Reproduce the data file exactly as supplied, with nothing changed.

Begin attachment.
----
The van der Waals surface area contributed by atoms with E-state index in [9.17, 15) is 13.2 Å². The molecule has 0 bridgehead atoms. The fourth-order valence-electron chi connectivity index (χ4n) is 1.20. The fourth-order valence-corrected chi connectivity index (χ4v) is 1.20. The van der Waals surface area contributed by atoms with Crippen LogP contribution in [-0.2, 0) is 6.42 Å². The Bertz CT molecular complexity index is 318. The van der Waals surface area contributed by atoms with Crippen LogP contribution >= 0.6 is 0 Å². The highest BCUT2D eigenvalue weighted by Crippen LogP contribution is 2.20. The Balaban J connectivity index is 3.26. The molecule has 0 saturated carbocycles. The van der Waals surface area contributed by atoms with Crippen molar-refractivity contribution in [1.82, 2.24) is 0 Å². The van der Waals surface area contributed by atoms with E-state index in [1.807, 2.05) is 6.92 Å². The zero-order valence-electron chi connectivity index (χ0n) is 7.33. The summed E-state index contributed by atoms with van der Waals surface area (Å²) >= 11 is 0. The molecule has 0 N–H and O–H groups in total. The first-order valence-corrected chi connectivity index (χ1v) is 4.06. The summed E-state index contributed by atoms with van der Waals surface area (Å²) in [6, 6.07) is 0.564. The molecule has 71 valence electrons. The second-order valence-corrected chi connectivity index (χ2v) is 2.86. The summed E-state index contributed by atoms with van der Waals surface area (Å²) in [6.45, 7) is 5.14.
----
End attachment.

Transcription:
The van der Waals surface area contributed by atoms with E-state index in [9.17, 15) is 13.2 Å². The molecule has 0 bridgehead atoms. The fourth-order valence-electron chi connectivity index (χ4n) is 1.20. The fourth-order valence-corrected chi connectivity index (χ4v) is 1.20. The van der Waals surface area contributed by atoms with Crippen LogP contribution in [-0.2, 0) is 6.42 Å². The Bertz CT molecular complexity index is 318. The van der Waals surface area contributed by atoms with Crippen LogP contribution >= 0.6 is 0 Å². The highest BCUT2D eigenvalue weighted by Crippen LogP contribution is 2.20. The Balaban J connectivity index is 3.26. The molecule has 0 saturated carbocycles. The van der Waals surface area contributed by atoms with Crippen molar-refractivity contribution in [1.82, 2.24) is 0 Å². The van der Waals surface area contributed by atoms with E-state index in [1.807, 2.05) is 6.92 Å². The zero-order valence-electron chi connectivity index (χ0n) is 7.33. The summed E-state index contributed by atoms with van der Waals surface area (Å²) >= 11 is 0. The molecule has 0 N–H and O–H groups in total. The first-order valence-corrected chi connectivity index (χ1v) is 4.06. The summed E-state index contributed by atoms with van der Waals surface area (Å²) in [6, 6.07) is 0.564. The molecule has 71 valence electrons. The second-order valence-corrected chi connectivity index (χ2v) is 2.86. The summed E-state index contributed by atoms with van der Waals surface area (Å²) in [6.45, 7) is 5.14.